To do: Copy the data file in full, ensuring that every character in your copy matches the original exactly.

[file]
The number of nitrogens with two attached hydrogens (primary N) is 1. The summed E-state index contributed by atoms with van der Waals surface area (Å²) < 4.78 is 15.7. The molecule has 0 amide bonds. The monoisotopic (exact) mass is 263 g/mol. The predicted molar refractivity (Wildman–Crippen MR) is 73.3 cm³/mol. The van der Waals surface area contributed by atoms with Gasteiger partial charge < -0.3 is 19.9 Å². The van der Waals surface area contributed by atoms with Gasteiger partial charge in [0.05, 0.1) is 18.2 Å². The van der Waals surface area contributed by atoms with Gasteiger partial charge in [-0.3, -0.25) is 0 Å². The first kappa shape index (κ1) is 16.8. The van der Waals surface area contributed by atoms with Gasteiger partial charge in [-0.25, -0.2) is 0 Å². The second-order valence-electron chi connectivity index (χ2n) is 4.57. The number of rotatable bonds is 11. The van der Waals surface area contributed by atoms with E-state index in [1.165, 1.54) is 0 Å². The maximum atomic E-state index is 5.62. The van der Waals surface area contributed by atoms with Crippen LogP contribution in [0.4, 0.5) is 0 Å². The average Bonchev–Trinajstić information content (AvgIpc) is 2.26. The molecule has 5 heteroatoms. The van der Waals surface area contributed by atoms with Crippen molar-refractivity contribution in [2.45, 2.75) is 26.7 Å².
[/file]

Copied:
The number of nitrogens with two attached hydrogens (primary N) is 1. The summed E-state index contributed by atoms with van der Waals surface area (Å²) < 4.78 is 15.7. The molecule has 0 amide bonds. The monoisotopic (exact) mass is 263 g/mol. The predicted molar refractivity (Wildman–Crippen MR) is 73.3 cm³/mol. The van der Waals surface area contributed by atoms with Gasteiger partial charge < -0.3 is 19.9 Å². The van der Waals surface area contributed by atoms with Gasteiger partial charge in [0.05, 0.1) is 18.2 Å². The van der Waals surface area contributed by atoms with Gasteiger partial charge in [-0.3, -0.25) is 0 Å². The first kappa shape index (κ1) is 16.8. The van der Waals surface area contributed by atoms with Gasteiger partial charge in [-0.25, -0.2) is 0 Å². The second-order valence-electron chi connectivity index (χ2n) is 4.57. The number of rotatable bonds is 11. The van der Waals surface area contributed by atoms with E-state index in [1.165, 1.54) is 0 Å². The maximum atomic E-state index is 5.62. The van der Waals surface area contributed by atoms with Crippen LogP contribution in [0.4, 0.5) is 0 Å². The average Bonchev–Trinajstić information content (AvgIpc) is 2.26. The molecule has 5 heteroatoms. The van der Waals surface area contributed by atoms with Crippen molar-refractivity contribution in [2.45, 2.75) is 26.7 Å².